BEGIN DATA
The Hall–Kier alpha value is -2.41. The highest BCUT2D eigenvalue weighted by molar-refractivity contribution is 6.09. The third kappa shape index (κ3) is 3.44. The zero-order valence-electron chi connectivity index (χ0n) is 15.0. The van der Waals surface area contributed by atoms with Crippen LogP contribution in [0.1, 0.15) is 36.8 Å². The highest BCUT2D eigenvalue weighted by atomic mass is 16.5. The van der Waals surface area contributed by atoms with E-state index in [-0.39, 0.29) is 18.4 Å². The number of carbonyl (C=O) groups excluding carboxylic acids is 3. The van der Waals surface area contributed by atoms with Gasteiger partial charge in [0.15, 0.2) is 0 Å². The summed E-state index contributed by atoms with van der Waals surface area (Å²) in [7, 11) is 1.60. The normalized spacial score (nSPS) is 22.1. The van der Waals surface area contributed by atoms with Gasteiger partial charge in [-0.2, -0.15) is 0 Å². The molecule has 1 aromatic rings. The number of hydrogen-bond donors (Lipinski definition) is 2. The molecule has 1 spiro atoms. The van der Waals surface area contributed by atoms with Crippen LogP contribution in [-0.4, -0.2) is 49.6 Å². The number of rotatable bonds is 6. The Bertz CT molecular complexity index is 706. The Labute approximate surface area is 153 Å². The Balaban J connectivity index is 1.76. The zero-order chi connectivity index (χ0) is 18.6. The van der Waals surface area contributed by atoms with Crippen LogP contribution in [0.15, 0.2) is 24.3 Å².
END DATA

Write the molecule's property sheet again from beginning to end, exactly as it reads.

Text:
The Hall–Kier alpha value is -2.41. The highest BCUT2D eigenvalue weighted by molar-refractivity contribution is 6.09. The third kappa shape index (κ3) is 3.44. The zero-order valence-electron chi connectivity index (χ0n) is 15.0. The van der Waals surface area contributed by atoms with Crippen LogP contribution in [0.1, 0.15) is 36.8 Å². The highest BCUT2D eigenvalue weighted by atomic mass is 16.5. The van der Waals surface area contributed by atoms with E-state index in [-0.39, 0.29) is 18.4 Å². The number of carbonyl (C=O) groups excluding carboxylic acids is 3. The van der Waals surface area contributed by atoms with Gasteiger partial charge in [0.15, 0.2) is 0 Å². The summed E-state index contributed by atoms with van der Waals surface area (Å²) in [7, 11) is 1.60. The normalized spacial score (nSPS) is 22.1. The van der Waals surface area contributed by atoms with Gasteiger partial charge in [-0.2, -0.15) is 0 Å². The molecule has 1 aromatic rings. The number of hydrogen-bond donors (Lipinski definition) is 2. The molecule has 1 spiro atoms. The van der Waals surface area contributed by atoms with Crippen LogP contribution in [-0.4, -0.2) is 49.6 Å². The number of rotatable bonds is 6. The Bertz CT molecular complexity index is 706. The Labute approximate surface area is 153 Å². The Balaban J connectivity index is 1.76. The zero-order chi connectivity index (χ0) is 18.6. The van der Waals surface area contributed by atoms with Crippen LogP contribution in [0.15, 0.2) is 24.3 Å².